5. Create an answer file to disable Windows RE.

Like the Windows To Go Creator Wizard, the result when using Windows PowerShell is that you have a Windows To Go workspace on the USB drive. See Deploy Windows To Go in Your Organization for more information about scripting Windows To Go provisioning by using Windows PowerShell.

Enable the Windows Store

The Windows Store is enabled by default on Windows To Go drives running Windows 8.1. Users can start the drive on any number of host computers, access the Windows Store, and run their apps.

In Windows 8, the Windows Store is disabled in a Windows To Go workspace by default, because apps purchased through the Windows Store are tied to the device’s hardware and can be installed on as many as five devices. This means that the app will not run if the Windows To Go workspace is booted from more than five different devices.

You can enable the Windows Store by using the Allow Store to install apps on Windows To Go workspaces Group Policy setting found at \Computer Configuration\Administrative Templates\Windows Components\Store. Use this policy setting when the workspace will be booted from the same or a limited number of computers.

If the Windows Store will remain disabled, Microsoft recommends that you remove the default Windows Store–related apps, such as Sports or News, from the Windows To Go workspace image. These apps are updated through the Windows Store and therefore cannot be updated with the Windows Store disabled. Educational apps that you sideload are unaffected by this policy and can still be loaded, run, and managed through normal app management processes.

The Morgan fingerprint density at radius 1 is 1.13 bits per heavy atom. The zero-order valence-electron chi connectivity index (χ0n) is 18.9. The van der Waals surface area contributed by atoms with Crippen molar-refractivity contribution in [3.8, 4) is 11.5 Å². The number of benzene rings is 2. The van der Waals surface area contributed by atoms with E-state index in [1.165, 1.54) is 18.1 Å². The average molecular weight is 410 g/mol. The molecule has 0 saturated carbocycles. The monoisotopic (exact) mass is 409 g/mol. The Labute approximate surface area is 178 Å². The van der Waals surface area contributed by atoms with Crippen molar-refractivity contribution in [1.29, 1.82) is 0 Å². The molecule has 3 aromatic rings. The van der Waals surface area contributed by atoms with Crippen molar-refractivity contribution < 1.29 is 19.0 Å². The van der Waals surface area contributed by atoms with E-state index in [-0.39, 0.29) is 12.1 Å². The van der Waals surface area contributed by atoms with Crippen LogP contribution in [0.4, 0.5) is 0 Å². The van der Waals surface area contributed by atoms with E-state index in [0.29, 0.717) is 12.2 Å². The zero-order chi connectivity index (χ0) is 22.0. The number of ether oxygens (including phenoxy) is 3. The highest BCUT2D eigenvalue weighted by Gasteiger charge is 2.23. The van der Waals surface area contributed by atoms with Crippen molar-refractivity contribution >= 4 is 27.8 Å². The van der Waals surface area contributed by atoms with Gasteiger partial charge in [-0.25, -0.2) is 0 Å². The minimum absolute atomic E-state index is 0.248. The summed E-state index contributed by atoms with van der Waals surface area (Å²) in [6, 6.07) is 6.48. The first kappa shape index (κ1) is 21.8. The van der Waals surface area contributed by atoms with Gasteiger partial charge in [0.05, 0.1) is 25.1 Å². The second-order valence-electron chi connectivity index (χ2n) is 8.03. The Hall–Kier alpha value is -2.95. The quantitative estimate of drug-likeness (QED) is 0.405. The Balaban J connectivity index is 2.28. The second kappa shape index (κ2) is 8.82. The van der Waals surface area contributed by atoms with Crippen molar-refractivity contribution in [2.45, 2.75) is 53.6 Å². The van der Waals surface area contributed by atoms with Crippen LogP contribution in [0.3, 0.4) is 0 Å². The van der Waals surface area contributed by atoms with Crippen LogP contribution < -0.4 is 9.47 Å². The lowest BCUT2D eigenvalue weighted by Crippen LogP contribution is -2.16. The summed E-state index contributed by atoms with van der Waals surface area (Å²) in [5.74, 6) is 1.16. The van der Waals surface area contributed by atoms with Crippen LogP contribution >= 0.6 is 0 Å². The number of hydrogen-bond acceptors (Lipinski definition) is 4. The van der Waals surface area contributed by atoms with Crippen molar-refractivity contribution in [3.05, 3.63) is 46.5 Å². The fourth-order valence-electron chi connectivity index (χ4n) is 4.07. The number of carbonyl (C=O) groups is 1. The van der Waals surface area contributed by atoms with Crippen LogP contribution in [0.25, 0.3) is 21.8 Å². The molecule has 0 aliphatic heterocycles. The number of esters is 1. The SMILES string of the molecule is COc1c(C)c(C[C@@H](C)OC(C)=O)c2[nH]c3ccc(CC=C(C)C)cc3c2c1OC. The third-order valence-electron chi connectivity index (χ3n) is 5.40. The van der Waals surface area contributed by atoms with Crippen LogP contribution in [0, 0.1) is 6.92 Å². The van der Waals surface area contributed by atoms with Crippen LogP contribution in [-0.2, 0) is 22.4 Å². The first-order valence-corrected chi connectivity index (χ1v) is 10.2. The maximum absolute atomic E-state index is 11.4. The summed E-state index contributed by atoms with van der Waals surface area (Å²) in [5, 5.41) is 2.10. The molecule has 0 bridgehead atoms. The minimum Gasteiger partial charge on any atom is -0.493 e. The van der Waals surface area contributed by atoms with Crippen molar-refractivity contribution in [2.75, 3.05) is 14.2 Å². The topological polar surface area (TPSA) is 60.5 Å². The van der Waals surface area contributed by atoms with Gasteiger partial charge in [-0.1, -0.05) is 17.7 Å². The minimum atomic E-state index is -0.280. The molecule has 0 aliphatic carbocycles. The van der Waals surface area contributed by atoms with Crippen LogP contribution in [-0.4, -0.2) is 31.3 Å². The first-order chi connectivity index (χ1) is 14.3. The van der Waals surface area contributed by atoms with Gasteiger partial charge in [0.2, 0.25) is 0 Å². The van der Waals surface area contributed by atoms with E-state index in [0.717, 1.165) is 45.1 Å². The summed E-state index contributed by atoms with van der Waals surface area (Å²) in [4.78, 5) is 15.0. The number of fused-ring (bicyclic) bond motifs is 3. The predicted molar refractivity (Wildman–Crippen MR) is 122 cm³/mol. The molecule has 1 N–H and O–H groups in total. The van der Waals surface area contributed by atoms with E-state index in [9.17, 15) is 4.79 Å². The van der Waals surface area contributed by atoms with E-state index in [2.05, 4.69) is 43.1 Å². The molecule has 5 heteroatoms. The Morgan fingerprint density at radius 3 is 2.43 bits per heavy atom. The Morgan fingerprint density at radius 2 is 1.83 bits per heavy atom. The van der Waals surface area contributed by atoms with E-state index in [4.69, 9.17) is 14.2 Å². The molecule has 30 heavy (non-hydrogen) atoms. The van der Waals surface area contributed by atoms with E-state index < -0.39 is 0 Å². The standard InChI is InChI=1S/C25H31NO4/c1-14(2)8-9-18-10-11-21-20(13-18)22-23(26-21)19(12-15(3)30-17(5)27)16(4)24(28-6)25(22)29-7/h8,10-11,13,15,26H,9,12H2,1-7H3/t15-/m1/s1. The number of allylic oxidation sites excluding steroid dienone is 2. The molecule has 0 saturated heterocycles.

Activate Windows To Go workspaces

Windows To Go can use Active Directory-Based Activation (ADBA) and Key Management Service (KMS) activation, similar to a typical installation of Windows 8.1. However, Windows To Go cannot use Multiple Activation Key (MAK) activation, as MAK activation binds to the host computer’s hardware. Windows To Go uses a standard Windows license and counts as an installation for applicable licensing agreements.

The Windows To Go workspace needs to renew its activation every 180 days. It does this whenever the workspace is booted within the school’s network or when using a remote connection like DirectAccess or a VPN. If workspaces are not used within the 180-day period, you will need to reactivate them by connecting them to the network containing the ADBA or KMS services.

Applications to be used within the workspace might also need to be activated. Office 2013 uses the same activation methods as Windows To Go, but software from other vendors, such as LMSs and other educational applications, might have different licensing. Verify the Windows To Go usage scenario with the appropriate vendors to ensure licensing compliance.

Build multiple Windows To Go drives

When you need to distribute a Windows To Go workspace to more than a few users within the institution, you can look to bulk methods to duplicate the workspace. You can use a USB drive duplicator to create a large number of copies of a given workspace. This scenario is appropriate when the workspace has the same applications and tools and will be distributed to the same types of users, such as students; it also enables you to create multiple workspaces, one for students and one for faculty.

When using a drive duplicator, be aware of the following caveats:

  • Do not boot the drive prior to duplication.

  • Do not enable BitLocker on the drive.

  • Do not configure offline domain join in the workspace.

Whether you need to create a single or many copies of a workspace, a Windows PowerShell cmdlet might be appropriate. See Advanced deployment sample script for more information, including a sample script for creating multiple drives with Windows PowerShell. By using Windows PowerShell, you can create custom workspaces (for example, based on grade, homeroom, and so on).

Additional resources

See also